Despite efforts to curtail the spread of opioids in the Southeast, drugs are getting even stronger and more deadly, according to Georgia Bureau of Investigation public affairs director Nelly Miles.
“We have never seen these types of drugs, and the potency of these drugs is unprecedented,” Miles said.
What is gray death?
According to DEA spokesperman Russ Baer, “gray death” is a combination of heroin; fentanyl and other fentanyl-class substances, such as Carfentanil, which is meant as a large animal tranquilizer. These substances are mixed in no particular combination and with specific additives that give the drug a gray, concrete-like color.
“The gray death substance goes back to 2012 in the Atlanta area. In those days law enforcement coined the term ‘gray gravel heroin,’” Baer said. “Over the last several months we’ve seen the same substance in terms of physical characteristics, but now contains those opioid combinations.”
The drug can also contain ingredients like the designer drug U-47700 or furanylfentanyl, Baer said. U-47700 is also known as “pink.”
Why is gray death so deadly?
“You start with heroin which is deadly in itself,” Baer said. “Then you add fentanyl which is up to 30 to 50 times more potent than heroin itself, then you add some of these other fentanyl-class substances into that cocktail. There’s no wonder that people are dying.
“We have 91 people every single day dying in this country of opioid-related overdose deaths, and over 144 people a day dying of drug overdoses.”
Dr. Lisa Ganser is a professor of biology at Kennesaw State University, where she runs a lab which studies the reward processes of the brain, as well as addiction.
“With opiate drugs now, we have an artificial triggering of the rewards system” of the brain, Ganser said. “And the reward drive is so strong, it can override many things.
“And in the lab, when we do tests of addiction with our lab animals, it overrides the sense of danger for the drive to get at the drug.”
Usually the rewards system is kept in check with other chemicals in the brain, but opioids have a special property which can inhibit those balancing processes, leading to dopamine flooding the system.
“It’s dangerous because the drive to get at the substance overrides our rational thinking,” Ganser said. “We’ll go into a dangerous situation to get the drug – we’ll put somebody else in danger to get the drug. It overrides our sense of well-being.”
How can an overdose kill?
The medical purpose of an opiate is to slow down signals that tell the brain that pain is being felt. When used in excess, other senses can be slowed down, including autonomic senses that ensure a person is breathing or that keep the heart beating, to a point where the consequences can be deadly, Ganser said.
“I can’t imagine what the synergistic effects of many opiates is,” Ganser said, referring to the effects of the cocktail of drugs in gray death, “and that’s why it’s so dangerous.”
Some of the drugs within gray death are transdermal in nature, according to GBI public affairs director Nelly Miles. This means that the drug can actually be absorbed through the skin, so even those investigating the drug must take measures to avoid accidentally suffering from an overdose.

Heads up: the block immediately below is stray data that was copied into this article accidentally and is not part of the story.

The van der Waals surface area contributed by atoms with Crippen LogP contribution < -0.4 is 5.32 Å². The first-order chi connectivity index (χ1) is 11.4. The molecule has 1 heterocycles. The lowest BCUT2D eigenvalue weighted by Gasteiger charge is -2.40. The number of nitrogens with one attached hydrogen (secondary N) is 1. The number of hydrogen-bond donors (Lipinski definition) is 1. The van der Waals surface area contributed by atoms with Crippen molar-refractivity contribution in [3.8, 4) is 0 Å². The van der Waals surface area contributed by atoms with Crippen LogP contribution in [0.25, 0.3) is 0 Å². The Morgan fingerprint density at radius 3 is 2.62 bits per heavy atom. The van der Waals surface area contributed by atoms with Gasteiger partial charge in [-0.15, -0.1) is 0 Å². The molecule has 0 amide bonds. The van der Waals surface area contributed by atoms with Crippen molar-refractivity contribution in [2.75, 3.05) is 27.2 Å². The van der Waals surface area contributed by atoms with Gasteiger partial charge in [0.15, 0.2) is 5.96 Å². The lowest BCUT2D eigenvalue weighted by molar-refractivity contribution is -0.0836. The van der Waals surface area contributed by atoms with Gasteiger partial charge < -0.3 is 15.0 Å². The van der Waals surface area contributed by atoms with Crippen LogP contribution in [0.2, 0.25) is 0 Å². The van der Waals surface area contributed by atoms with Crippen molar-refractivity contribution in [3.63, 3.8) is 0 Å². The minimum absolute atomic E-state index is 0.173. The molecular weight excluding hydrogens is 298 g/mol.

“Don’t experiment. Don’t attempt it, even if someone says ‘you know this is the new drug and it’s not as bad as they say’.” – Nelly Miles, GBI public affairs director
Lab investigators are now required to wear lab coats, goggles, masks, gloves and implement a buddy system when handling the drug, to ensure safety.
Miles said that just one of the synthetic opioids in gray death has led to 22 overdoses between 2016 and 2017 on its own.
How is Georgia combating gray death?
Miles said that the GBI first identified the substance in its lab in March.
“Our experience is that we only start off with a handful of cases, but when we saw a material or substance that had that many terrible drugs in one combination, we felt like it was our duty to start tracking that trend, just in case we needed to warn the public of an imminent threat.”
GBI is tracking the drug and partnering with other law enforcement agencies to get ahead of the problem.
Where are these drugs coming from?
“At this particular point, we have not been able to identify exactly where the gray death is coming from,” Miles said. “We just don’t have the intelligence and information in yet.”
“It is definitely popping up in many parts of the state – it is not just central to metro Atlanta. At this point, we’re up to about 50 different seizures that we were able to identify.”
The drugs are created in places like China and Mexico, and are either shipped across the sea or smuggled over the border, Baer, the DEA spokeman, said.
From there, “the supply chain takes over,” he added.
To combat this, the DEA is issuing public health warnings to law enforcement and first responders, and has released awareness materials to the law enforcement community.
How can someone affected by gray death get help?
Both Baer and Miles said that the best thing to do for someone affected by opioid addiction is to utilize the resources that agencies across the state have made available, such as treatment centers, support groups and the like.
“Don’t experiment,” Miles said. “Don’t attempt it, even if someone says ‘you know this is the new drug and it’s not as bad as they say’.
“Trust us when we say we have the death report to support what we’re saying.”